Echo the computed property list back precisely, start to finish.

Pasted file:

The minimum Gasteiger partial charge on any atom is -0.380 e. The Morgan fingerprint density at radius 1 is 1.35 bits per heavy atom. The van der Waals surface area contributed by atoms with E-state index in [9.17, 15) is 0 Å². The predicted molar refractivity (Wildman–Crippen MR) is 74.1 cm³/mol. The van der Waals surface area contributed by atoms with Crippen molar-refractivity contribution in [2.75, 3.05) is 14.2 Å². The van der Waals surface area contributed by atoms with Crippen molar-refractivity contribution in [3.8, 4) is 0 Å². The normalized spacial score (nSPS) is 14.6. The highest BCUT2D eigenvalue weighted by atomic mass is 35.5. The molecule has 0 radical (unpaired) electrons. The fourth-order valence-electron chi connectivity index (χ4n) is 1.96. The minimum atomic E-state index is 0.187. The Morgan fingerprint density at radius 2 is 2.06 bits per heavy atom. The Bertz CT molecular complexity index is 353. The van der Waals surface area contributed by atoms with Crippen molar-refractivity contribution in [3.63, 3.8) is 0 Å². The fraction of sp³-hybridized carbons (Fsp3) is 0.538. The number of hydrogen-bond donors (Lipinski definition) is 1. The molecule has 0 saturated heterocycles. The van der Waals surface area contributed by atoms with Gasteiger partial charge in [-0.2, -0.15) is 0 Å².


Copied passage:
The minimum Gasteiger partial charge on any atom is -0.380 e. The Morgan fingerprint density at radius 1 is 1.35 bits per heavy atom. The van der Waals surface area contributed by atoms with E-state index in [9.17, 15) is 0 Å². The predicted molar refractivity (Wildman–Crippen MR) is 74.1 cm³/mol. The van der Waals surface area contributed by atoms with Crippen molar-refractivity contribution in [2.75, 3.05) is 14.2 Å². The van der Waals surface area contributed by atoms with Crippen molar-refractivity contribution in [3.8, 4) is 0 Å². The normalized spacial score (nSPS) is 14.6. The highest BCUT2D eigenvalue weighted by atomic mass is 35.5. The molecule has 0 radical (unpaired) electrons. The fourth-order valence-electron chi connectivity index (χ4n) is 1.96. The minimum atomic E-state index is 0.187. The Morgan fingerprint density at radius 2 is 2.06 bits per heavy atom. The Bertz CT molecular complexity index is 353. The van der Waals surface area contributed by atoms with Crippen molar-refractivity contribution in [3.63, 3.8) is 0 Å². The fraction of sp³-hybridized carbons (Fsp3) is 0.538. The number of hydrogen-bond donors (Lipinski definition) is 1. The molecule has 0 saturated heterocycles. The van der Waals surface area contributed by atoms with Gasteiger partial charge in [-0.2, -0.15) is 0 Å².